Thursday

28th May 2020

Greece could need third bailout, says euro commissioner

  • A third bailout could be worth up to €50bn, said Spain's economy minister (Photo: YoungJ523)

Greece could need a third bailout when its current programme expires at the end of June, the EU’s eurozone commissioner has said.

Speaking on Monday in Riga (2 March) Commission Vice President Valdis Dombrovskis said that a third bailout could be needed when the current programme expires in June even if eurozone ministers agree to give Greece a credit line, because Athens would be unlikely to fund itself on the capital markets.

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“Greece may need an additional arrangement after this programme expires,” said Dombrovskis, adding that “recent financial instability” made it less likely that Greece would be able to return to self-financing on the markets

“With the previous government, we were discussing how Greece would move back to the market financing with the help of a precautionary arrangement or enhanced-conditions credit line,” said Dombrovskis. “Now this scenario, however, seems less likely.”

There has been periodic speculation that Greece would need a further loan programme, on top of the €240 billion in loans it has received in two programmes since 2010, since German finance minister Wolfgang Schaueble raised the prospect in 2013.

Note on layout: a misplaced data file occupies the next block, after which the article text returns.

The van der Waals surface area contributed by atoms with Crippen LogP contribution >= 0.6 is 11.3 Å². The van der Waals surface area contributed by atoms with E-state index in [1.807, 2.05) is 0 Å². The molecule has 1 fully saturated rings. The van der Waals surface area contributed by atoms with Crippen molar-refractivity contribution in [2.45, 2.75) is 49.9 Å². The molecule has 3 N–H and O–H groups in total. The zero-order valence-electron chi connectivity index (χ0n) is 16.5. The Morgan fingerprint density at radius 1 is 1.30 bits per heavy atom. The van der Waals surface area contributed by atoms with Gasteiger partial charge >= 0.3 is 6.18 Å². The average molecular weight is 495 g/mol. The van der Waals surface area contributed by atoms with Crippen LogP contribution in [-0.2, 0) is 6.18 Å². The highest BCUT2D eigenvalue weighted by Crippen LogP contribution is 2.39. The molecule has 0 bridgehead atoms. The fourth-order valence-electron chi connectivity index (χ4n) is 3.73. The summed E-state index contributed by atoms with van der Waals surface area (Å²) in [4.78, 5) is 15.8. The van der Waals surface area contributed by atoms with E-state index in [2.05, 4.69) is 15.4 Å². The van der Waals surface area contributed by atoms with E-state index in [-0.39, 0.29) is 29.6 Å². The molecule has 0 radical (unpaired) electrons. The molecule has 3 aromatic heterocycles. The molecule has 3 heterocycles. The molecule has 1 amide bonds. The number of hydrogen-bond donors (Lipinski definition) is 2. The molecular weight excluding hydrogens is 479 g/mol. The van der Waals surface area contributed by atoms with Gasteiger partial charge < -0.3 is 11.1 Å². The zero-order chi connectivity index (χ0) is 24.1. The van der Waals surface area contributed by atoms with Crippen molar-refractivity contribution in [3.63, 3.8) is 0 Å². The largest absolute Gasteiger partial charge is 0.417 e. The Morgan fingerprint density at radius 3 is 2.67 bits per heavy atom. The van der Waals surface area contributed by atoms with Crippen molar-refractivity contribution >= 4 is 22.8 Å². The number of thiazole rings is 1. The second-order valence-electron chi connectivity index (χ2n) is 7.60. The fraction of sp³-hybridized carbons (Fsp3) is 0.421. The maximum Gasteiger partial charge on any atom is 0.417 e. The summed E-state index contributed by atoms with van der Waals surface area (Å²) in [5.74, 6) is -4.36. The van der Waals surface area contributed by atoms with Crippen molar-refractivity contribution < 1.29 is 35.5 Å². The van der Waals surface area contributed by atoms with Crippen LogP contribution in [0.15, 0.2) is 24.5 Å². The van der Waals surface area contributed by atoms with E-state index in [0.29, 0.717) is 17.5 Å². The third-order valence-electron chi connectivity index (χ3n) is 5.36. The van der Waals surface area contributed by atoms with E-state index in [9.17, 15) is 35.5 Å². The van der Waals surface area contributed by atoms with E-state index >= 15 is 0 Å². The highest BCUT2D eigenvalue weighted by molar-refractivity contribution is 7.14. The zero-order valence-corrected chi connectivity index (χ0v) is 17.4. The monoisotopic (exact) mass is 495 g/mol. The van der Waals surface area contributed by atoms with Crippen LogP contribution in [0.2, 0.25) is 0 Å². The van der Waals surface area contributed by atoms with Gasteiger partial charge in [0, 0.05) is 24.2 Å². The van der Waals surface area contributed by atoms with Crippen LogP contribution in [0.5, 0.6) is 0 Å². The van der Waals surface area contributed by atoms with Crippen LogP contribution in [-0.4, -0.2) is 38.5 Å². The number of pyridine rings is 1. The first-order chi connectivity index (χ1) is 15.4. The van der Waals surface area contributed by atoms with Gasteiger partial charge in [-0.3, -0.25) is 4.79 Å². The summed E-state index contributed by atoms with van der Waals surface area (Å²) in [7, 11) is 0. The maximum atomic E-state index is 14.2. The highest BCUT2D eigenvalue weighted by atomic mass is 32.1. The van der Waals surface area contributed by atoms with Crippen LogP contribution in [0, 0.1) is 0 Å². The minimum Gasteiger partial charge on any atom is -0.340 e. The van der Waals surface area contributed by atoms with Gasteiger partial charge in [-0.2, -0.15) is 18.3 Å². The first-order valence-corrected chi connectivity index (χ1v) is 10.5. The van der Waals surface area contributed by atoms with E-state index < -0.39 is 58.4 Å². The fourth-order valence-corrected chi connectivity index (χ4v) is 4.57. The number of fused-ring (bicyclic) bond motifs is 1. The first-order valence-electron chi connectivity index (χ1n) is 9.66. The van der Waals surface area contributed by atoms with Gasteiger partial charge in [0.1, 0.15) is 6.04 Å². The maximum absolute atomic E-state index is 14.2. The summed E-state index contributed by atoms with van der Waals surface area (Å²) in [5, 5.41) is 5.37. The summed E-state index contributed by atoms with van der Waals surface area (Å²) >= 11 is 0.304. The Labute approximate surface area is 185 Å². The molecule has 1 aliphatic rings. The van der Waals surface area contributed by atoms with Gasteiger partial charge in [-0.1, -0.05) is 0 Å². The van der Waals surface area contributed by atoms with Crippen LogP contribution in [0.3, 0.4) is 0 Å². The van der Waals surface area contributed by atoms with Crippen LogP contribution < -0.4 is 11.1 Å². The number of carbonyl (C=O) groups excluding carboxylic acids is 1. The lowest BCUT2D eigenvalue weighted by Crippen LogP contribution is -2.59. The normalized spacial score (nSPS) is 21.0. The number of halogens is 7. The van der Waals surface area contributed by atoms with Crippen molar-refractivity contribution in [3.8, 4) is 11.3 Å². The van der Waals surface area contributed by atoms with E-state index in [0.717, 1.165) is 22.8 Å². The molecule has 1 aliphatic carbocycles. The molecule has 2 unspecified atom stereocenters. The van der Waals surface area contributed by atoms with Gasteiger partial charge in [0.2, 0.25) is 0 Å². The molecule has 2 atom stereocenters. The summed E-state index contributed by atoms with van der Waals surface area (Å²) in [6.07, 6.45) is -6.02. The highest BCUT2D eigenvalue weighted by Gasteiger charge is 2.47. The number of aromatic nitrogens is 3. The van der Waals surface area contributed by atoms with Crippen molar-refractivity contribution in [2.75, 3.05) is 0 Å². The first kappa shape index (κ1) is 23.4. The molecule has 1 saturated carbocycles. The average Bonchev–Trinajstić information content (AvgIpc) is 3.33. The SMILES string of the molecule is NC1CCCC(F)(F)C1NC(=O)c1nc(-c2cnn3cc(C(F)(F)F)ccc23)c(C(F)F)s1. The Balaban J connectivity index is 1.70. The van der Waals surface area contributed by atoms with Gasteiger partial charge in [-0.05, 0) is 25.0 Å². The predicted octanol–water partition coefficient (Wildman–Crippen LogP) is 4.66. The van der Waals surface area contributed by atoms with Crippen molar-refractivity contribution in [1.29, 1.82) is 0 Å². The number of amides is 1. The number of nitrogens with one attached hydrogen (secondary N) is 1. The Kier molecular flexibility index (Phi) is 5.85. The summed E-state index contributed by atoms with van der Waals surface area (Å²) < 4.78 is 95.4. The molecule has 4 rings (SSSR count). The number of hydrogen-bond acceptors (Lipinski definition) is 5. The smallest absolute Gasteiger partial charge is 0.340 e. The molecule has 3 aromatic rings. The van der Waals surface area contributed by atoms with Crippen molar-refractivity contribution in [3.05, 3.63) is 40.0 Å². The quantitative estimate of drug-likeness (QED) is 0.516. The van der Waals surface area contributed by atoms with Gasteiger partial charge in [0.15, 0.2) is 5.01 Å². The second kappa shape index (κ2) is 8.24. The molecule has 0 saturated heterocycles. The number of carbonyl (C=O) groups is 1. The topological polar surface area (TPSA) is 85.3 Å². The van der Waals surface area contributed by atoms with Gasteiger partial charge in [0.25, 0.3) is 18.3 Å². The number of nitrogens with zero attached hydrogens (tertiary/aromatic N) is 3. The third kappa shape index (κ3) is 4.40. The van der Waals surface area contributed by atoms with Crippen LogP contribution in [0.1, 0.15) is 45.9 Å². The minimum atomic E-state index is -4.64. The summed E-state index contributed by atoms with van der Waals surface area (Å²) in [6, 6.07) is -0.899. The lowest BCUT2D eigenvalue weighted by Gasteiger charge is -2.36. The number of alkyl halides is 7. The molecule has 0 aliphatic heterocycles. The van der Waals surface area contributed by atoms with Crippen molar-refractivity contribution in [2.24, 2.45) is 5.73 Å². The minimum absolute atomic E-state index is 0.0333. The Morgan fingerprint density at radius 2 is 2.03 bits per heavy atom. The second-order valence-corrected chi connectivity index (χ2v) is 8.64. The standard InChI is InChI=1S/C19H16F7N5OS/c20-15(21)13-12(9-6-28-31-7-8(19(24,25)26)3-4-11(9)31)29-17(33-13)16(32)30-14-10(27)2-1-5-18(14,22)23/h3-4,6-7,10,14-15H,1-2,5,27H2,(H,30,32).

For his part, Spanish Economy Minister Luis de Guindos on Monday said negotiations on a third bailout for Greece - worth between €30bn and €50bn - have already started.

The "central scenario for Greece is a deal on the basis of the current bailout, and new conditions to be set with flexibility," said de Guindos, who added that the country had no alternative to "European solidarity".

However, the spokesperson for Jeroen Dijsselbloem, the Dutch chairman of the Eurogroup of finance ministers, denied that new bailout talks are ongoing.

"Eurozone finance ministers are not discussing a third bailout," Simone Boitelle said.

Greece received a four-month extension to its bailout last week after tabling a programme of reforms that will keep to the strict economic and budget targets required by its creditors.

Finance Minister Yanis Varoufakis is expected to outline the plans, which include new taxes on the wealthiest Greeks, at a eurogroup meeting next week, with implementation to start immediately on a handful of key reforms.

But the country faces an acute cash-flow crisis. ECB statistics reveal that Greek bank deposits have collapsed from around €150 billion in early 2012 to little more than €45 billion.

Meanwhile, the €7.2 billion which remains in the bailout fund is on hold until Greece starts to implement reforms, as is €1.9 billion in profits made by the European Central Bank from buying Greek bonds, putting further pressure on the cash-strapped government.

There are fears that Greece could run out of cash within the next couple of weeks, as it faces a €1.5 billion repayment to the IMF, although these were played down by Varoufakis in an interview on Monday.

"We are confident that the repayments will be made in full, particularly to the IMF, and there will be liquidity to get us through the end of the four-month period," said Varoufakis, adding that "March is sorted."

The Syriza government insists that it does not want another austerity-tied bailout programme.

“Let them forget a third bailout. The Greek people put an end to bailouts with their vote,” said Prime Minister Alexis Tsipras at the weekend.

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